Advice for the eco-minded.
Can you tell me how I can compost indoors and what I can add to the pile?
—Dan Cook, Denver, CO
You don’t need a backyard and a pitchfork to turn garbage into gardener’s gold. By composting with worms (also known as vermicomposting), you can reduce your overall waste by as much as 12 percent and make a rich fertilizer to boot. “If you have kitchen waste you want to compost, vermicomposting is the way to go,” says Cary Oshins of the U.S. Composting Council.
You’ll need a commercial compost container or a plastic bin with a lid, available at hardware stores, and a pound of red wiggler worms, which can eat up to three pounds of food a day in ideal conditions. City Farmer, a nonprofit group that promotes conservation, is a good place to buy the wigglers. Your pile needs air, so if your lid doesn’t already have them, drill quarter-inch holes every four to six inches.
Wet some paper until it’s as damp as a wrung-out sponge and put it at the bottom of the container. Fill the bin three-quarters full with carbon material—newspaper, straw, or leaves, for example—the so-called “brown matter.” Be sure to maintain this ratio of brown stuff in the bin at all times. Then add food scraps (the “green material”), like eggshells, potato peels, orange rinds, and coffee grounds. These provide the heap with nitrogen. Most experts recommend avoiding dairy products, meat, and spicy foods. Introduce the worms to their new home, and in a few weeks you’ll start to see the food replaced with worm poop, or castings, a highly nutritious fertilizer. To avoid attracting fruit flies, be sure to bury your food scraps in the middle of your carbon material. Start now to give your plants something special this spring.
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I heard that there’s a toxin in plastic water bottles. What is it, and how can I avoid it?
—June Davis, Sioux Falls, SD
Depending on which number is inside the circle of arrows at the bottom of your plastic bottle, you may be swallowing more than just water. Recent studies show that plastic polycarbonate bottles with the number seven on the bottom—that includes a lot of sport and baby bottles—contain bisphenol-A (BPA), which can be harmful to fetuses, infants, and children, according to the National Toxicology Program (NTP), which is run through the U.S. Department of Health and Human Services. Controversy surrounds the potential health effects of BPA exposure. The Food and Drug Administration, which originally issued a statement saying BPA is safe, warned in October that it will do further studies following evidence that the chemical could be damaging. Canada recently banned it in baby bottles.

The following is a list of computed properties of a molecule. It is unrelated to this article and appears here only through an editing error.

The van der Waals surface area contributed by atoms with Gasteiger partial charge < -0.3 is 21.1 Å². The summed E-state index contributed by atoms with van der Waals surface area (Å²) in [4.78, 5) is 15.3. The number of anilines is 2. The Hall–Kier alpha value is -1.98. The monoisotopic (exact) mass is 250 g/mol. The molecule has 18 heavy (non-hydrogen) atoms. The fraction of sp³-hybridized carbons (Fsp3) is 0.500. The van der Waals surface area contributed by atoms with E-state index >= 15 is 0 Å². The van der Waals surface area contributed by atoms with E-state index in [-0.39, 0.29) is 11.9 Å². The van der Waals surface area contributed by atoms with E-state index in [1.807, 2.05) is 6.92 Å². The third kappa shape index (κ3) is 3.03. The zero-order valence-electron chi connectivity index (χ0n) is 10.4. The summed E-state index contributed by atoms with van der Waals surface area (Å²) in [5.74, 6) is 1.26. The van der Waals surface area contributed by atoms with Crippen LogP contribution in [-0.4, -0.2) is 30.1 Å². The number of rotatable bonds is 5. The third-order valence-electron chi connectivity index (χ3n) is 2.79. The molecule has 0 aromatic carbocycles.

BPA in plastic containers can leach into foods and drinks. Scientists are concerned that exposure could lead to brain, behavior, and prostate gland problems in fetuses and infants. “There are still a lot of questions and uncertainties,” says Michael Shelby, director of the NTP’s Center for the Evaluation of Risks to Human Reproduction.
Plastic numbers two, four, and five are the safest, because they haven’t been found to emit harmful chemicals during manufacture or to leach toxins into foods or drinks, and they can be readily recycled. Most beverage containers—soda and water bottles found at the grocery store—are number one plastic, polyethylene terephthalate (PETE or PET), which is light and recyclable.
The best bet is to use plastic alternatives like metal bottles or cups made of glass or ceramic. That way you can fill ’er up and keep your conscience clean.
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How can I identify the sources of energy that provide electricity to my house?
—Cara Fritz, Newport, OR
Figuring out where your power comes from can be a daunting task. Fortunately, the Environmental Protection Agency’s power profiler website makes it easy to uncover just how much of each fuel your utility company uses to light your lamps and dry your duds. By typing in your zip code and choosing your provider, you can see what percentage of the energy in your region comes from, for instance, coal, natural gas, or nuclear power. Measure your carbon footprint by entering the actual or estimated amount of energy you use. (The average U.S. home draws 11,965 kilowatt-hours in a year.)
Another EPA website lets you see whether utilities in your region offer the option of buying green power: energy generated from renewable sources such as solar, wind, and landfill gas. “About half of electricity consumers in the U.S. have the ability to buy a green power product,” says James Critchfield, a program manager with the EPA’s green power partnership. “It’s a good policy to look at switching from conventional sources to certified-renewable sources.”
When you purchase green power, the energy making its way to your house through the utility lines doesn’t necessarily come directly from a wind farm or a landfill. Instead, you are supporting and creating overall demand for renewable energy. And that could help lead to a smaller footprint for all of us.
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